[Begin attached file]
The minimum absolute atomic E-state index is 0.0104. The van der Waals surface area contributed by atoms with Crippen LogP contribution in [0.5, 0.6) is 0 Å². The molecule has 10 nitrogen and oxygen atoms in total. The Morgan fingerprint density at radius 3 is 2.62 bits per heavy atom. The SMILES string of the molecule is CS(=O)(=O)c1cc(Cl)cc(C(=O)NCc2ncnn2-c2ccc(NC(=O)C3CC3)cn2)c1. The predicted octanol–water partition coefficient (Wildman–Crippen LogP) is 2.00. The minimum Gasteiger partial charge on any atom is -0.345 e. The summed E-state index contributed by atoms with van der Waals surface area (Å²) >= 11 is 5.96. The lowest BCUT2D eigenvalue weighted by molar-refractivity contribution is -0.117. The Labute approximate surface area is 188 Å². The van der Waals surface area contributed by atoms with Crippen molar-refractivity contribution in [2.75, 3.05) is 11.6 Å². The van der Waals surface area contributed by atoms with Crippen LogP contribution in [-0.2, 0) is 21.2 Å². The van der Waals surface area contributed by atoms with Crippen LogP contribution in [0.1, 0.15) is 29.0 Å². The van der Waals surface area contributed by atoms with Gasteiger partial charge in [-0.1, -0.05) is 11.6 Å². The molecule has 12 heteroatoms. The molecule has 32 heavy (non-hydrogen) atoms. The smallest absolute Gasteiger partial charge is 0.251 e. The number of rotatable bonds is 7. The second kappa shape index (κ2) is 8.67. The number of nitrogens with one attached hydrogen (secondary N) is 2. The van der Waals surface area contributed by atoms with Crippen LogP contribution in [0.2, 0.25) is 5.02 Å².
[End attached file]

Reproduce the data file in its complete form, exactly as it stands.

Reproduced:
The minimum absolute atomic E-state index is 0.0104. The van der Waals surface area contributed by atoms with Crippen LogP contribution in [0.5, 0.6) is 0 Å². The molecule has 10 nitrogen and oxygen atoms in total. The Morgan fingerprint density at radius 3 is 2.62 bits per heavy atom. The SMILES string of the molecule is CS(=O)(=O)c1cc(Cl)cc(C(=O)NCc2ncnn2-c2ccc(NC(=O)C3CC3)cn2)c1. The predicted octanol–water partition coefficient (Wildman–Crippen LogP) is 2.00. The minimum Gasteiger partial charge on any atom is -0.345 e. The summed E-state index contributed by atoms with van der Waals surface area (Å²) >= 11 is 5.96. The lowest BCUT2D eigenvalue weighted by molar-refractivity contribution is -0.117. The Labute approximate surface area is 188 Å². The van der Waals surface area contributed by atoms with Crippen molar-refractivity contribution in [2.75, 3.05) is 11.6 Å². The van der Waals surface area contributed by atoms with Crippen LogP contribution in [-0.2, 0) is 21.2 Å². The van der Waals surface area contributed by atoms with Crippen LogP contribution in [0.1, 0.15) is 29.0 Å². The van der Waals surface area contributed by atoms with Gasteiger partial charge in [-0.1, -0.05) is 11.6 Å². The molecule has 12 heteroatoms. The molecule has 32 heavy (non-hydrogen) atoms. The smallest absolute Gasteiger partial charge is 0.251 e. The number of rotatable bonds is 7. The second kappa shape index (κ2) is 8.67. The number of nitrogens with one attached hydrogen (secondary N) is 2. The van der Waals surface area contributed by atoms with Crippen LogP contribution in [0.2, 0.25) is 5.02 Å².